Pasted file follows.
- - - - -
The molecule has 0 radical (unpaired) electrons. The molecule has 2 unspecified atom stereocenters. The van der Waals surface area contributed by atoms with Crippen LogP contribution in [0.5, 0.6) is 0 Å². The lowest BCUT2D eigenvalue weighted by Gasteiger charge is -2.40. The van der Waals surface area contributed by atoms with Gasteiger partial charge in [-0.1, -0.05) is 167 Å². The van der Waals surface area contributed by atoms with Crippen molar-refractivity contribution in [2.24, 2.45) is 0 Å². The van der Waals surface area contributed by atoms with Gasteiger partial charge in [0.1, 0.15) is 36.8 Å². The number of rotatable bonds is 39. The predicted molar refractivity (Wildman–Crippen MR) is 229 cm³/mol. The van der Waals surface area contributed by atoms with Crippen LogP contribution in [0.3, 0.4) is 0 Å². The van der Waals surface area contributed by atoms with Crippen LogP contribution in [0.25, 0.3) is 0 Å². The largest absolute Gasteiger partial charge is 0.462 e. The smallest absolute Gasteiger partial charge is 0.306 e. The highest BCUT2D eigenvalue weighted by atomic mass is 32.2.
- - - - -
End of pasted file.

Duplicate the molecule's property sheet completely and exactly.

The molecule has 0 radical (unpaired) electrons. The molecule has 2 unspecified atom stereocenters. The van der Waals surface area contributed by atoms with Crippen LogP contribution in [0.5, 0.6) is 0 Å². The lowest BCUT2D eigenvalue weighted by Gasteiger charge is -2.40. The van der Waals surface area contributed by atoms with Gasteiger partial charge in [-0.1, -0.05) is 167 Å². The van der Waals surface area contributed by atoms with Crippen molar-refractivity contribution in [2.24, 2.45) is 0 Å². The van der Waals surface area contributed by atoms with Gasteiger partial charge in [0.1, 0.15) is 36.8 Å². The number of rotatable bonds is 39. The predicted molar refractivity (Wildman–Crippen MR) is 229 cm³/mol. The van der Waals surface area contributed by atoms with Crippen LogP contribution in [0.3, 0.4) is 0 Å². The van der Waals surface area contributed by atoms with Crippen LogP contribution in [0.25, 0.3) is 0 Å². The largest absolute Gasteiger partial charge is 0.462 e. The smallest absolute Gasteiger partial charge is 0.306 e. The highest BCUT2D eigenvalue weighted by atomic mass is 32.2.